COLOUR & POLITICS IN BUENOS AIRES
I begin my blog in flair, by writing to you from Buenos Aires, home of vibrance, culture, a rich exciting history and a list of other descriptive words travel writers frequently use about most places. Work has brought me here, via Santiago, Chile and I feel quite lucky to have had this opportunity to experience it. Although it’s only a short and busy time, when travelling for these jobs I often get some great snippets of culture that I soak up through my oddly porous skin that provides a wealth of inspiration. I then digitally extract said inspiration from my complex and confused mind and place it into an app like Evernote or an even simpler app called notebook (it’s actually just a notebook). Although my ability to sometimes recollect that information fails, despite it being written down, there are somethings that still stick with you. I don’t know if maybe it has been a bit of maturity growth that happens when you travel, but something clicks and you go home with all of the excitement and shit load of ideas that can fit in a sack, just your standard canvas sack, nothing too fancy.
From Buenos Aires, I suppose, two things have really stuck with me. The fonts and the street art. It’s in abundance here and is really freaking cool. I suppose I’ll start with the fonts. The Fileteado lettering is what stands out the most. From hand painted signs in the markets to over the top designs on the sides of buses, this designer font and similar fonts are everywhere. It’s nice to see somewhere that doesn’t drape its public transport in graphics of ‘Chanel No. 5’ and ‘Breaking Bad’ features like a cheap and ashamed billboard parading around the streets. But instead, it shows the city’s heritage and desire to take pride in is art and design. From the streets you will see carefully designed shop windows with words, that’s right words, not pictures, hand painted, of what you can find inside. It feels like a step back to the early to mid 20th century.
I feel that there is an element of wanting to connect and communicate with one another in this part of the world, where in other parts it seems there are a lot of missed opportunities. I sat on the deck bar in my Santiago hotel looking down at the people walking along the street. I have been told previously that class dividers still existed in the extreme in many places in South America, but from this small observation, this is not what I saw. There were all sorts of people down there bustling about on there way home, or way out. Included in this chaos, were a few homeless men and amateur entrepreneurs selling their knock-off wares on the edges of pavement. I was surprised when I saw, from over the top of my frosted beer, that these people on the edge of it all were frequently chatted to and interacted with by people from all backgrounds, from head nods to a bit of change to a longer than average conversation. This brought me back to the thought that everyone needs to be acknowledged. It’s a basic right to be noticed. When looking into the window of a shop, if I see a hand painted sign or wording I feel like in a small insignificant way, a part of that is for my benefit, for me personally, just a little bit of that paint. And then I’m connected, I’ve been communicated to. I’ve been acknowledged.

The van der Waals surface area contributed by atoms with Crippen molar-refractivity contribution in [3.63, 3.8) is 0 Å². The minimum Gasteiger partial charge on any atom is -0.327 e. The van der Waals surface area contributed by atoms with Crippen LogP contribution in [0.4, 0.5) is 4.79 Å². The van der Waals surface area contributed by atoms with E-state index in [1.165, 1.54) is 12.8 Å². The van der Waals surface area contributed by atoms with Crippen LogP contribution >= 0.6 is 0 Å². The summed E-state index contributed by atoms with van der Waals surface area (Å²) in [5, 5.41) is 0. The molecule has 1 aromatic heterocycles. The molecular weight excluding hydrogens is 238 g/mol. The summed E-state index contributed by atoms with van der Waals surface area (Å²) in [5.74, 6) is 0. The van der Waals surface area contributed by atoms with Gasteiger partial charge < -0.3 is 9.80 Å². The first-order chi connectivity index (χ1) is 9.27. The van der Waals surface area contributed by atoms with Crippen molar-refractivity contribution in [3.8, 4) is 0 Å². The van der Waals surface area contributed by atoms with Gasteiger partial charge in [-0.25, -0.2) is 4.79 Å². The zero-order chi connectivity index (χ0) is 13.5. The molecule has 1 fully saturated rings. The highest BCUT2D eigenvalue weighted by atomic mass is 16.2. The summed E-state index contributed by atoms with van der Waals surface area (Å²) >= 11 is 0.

Street art in Latin America is king! This stuff obviously stays there for a long time and shows no sign of being painted over or taken down. Yes yes, dear reader, I know, street art is everywhere these days, Melbourne, London, New York etc. etc. etc. But there is something about this art, in the southern Americas that feels unrestricted. It feels like they paint whatever the hell they want, but they do it bloody well, aside from the spray can taggers of course, who still do have that element of design and expression. Ranging from original and deep moving graphics that appear sketched, to copies of pop culture cartoons and characters. There is a remainder of the intense histories, dictators, revolutions and rebellions that slides through the rough concrete walls and into the artworks that makes them glow with a vigour and edge. Now it’s not to be hidden that my Spanish skills are slightly above ‘none’. Si (yes). So generally I have no idea what the work is about, but the fonts have power and kick and the people portrayed show sadness, passion, anger and joy unlike anything I have ever seen. It’s these works that draw me in, like an Argentinian to Mate and I can’t not have a personal experience with the work. There’s a great article here that gives you some insight into some defining works http://www.bbc.com/travel/story/20130524-buenos-aires-past-as-told-through-street-art .
Buenos Aires is not a large city to walk around and has a great deal to see and I feel like artistically, it has not let go of the opportunity to create, over a long period of time. When I think back to my home in Australia, the art I see day to day is incredibly limited to advertisements I see on billboards, screens, transport and everywhere else. I find it difficult to become inspired and educated by an image or text that has an ulterior motive in presenting itself to me. So good on you Argentina, good on you South America, keep your people bathed in the paint and prints you cover your cities in.